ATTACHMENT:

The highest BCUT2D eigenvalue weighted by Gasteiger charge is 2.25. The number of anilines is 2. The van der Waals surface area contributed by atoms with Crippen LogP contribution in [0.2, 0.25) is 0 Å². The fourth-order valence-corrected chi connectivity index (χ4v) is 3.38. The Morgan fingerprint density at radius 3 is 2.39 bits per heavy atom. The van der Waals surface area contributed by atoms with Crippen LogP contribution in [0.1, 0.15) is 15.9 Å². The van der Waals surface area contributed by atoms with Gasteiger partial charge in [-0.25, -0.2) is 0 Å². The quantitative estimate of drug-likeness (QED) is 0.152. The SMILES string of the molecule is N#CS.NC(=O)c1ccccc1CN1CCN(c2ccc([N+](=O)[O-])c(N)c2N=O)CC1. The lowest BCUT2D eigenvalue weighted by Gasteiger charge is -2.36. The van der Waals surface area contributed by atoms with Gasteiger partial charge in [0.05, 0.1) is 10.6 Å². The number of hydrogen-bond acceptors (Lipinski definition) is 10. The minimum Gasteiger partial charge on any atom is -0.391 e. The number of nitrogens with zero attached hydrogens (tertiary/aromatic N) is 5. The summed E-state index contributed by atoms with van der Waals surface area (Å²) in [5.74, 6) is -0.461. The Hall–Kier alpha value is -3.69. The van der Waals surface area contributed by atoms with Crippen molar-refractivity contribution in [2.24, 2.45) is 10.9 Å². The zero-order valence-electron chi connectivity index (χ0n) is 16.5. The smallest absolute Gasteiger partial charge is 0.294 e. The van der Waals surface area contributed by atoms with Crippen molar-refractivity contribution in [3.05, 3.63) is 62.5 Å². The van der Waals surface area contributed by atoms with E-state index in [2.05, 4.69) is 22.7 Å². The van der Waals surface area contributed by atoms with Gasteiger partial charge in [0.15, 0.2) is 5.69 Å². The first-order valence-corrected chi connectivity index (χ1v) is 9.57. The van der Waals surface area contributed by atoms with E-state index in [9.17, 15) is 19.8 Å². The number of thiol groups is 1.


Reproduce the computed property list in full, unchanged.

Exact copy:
The highest BCUT2D eigenvalue weighted by Gasteiger charge is 2.25. The number of anilines is 2. The van der Waals surface area contributed by atoms with Crippen LogP contribution in [0.2, 0.25) is 0 Å². The fourth-order valence-corrected chi connectivity index (χ4v) is 3.38. The Morgan fingerprint density at radius 3 is 2.39 bits per heavy atom. The van der Waals surface area contributed by atoms with Crippen LogP contribution in [0.1, 0.15) is 15.9 Å². The van der Waals surface area contributed by atoms with Gasteiger partial charge in [-0.25, -0.2) is 0 Å². The quantitative estimate of drug-likeness (QED) is 0.152. The SMILES string of the molecule is N#CS.NC(=O)c1ccccc1CN1CCN(c2ccc([N+](=O)[O-])c(N)c2N=O)CC1. The lowest BCUT2D eigenvalue weighted by Gasteiger charge is -2.36. The van der Waals surface area contributed by atoms with Gasteiger partial charge in [0.05, 0.1) is 10.6 Å². The number of hydrogen-bond acceptors (Lipinski definition) is 10. The minimum Gasteiger partial charge on any atom is -0.391 e. The number of nitrogens with zero attached hydrogens (tertiary/aromatic N) is 5. The summed E-state index contributed by atoms with van der Waals surface area (Å²) in [5.74, 6) is -0.461. The Hall–Kier alpha value is -3.69. The van der Waals surface area contributed by atoms with Crippen molar-refractivity contribution in [2.24, 2.45) is 10.9 Å². The zero-order valence-electron chi connectivity index (χ0n) is 16.5. The smallest absolute Gasteiger partial charge is 0.294 e. The van der Waals surface area contributed by atoms with Crippen molar-refractivity contribution in [3.05, 3.63) is 62.5 Å². The van der Waals surface area contributed by atoms with E-state index in [2.05, 4.69) is 22.7 Å². The van der Waals surface area contributed by atoms with Gasteiger partial charge in [0.15, 0.2) is 5.69 Å². The first-order valence-corrected chi connectivity index (χ1v) is 9.57. The van der Waals surface area contributed by atoms with E-state index in [9.17, 15) is 19.8 Å². The number of thiol groups is 1.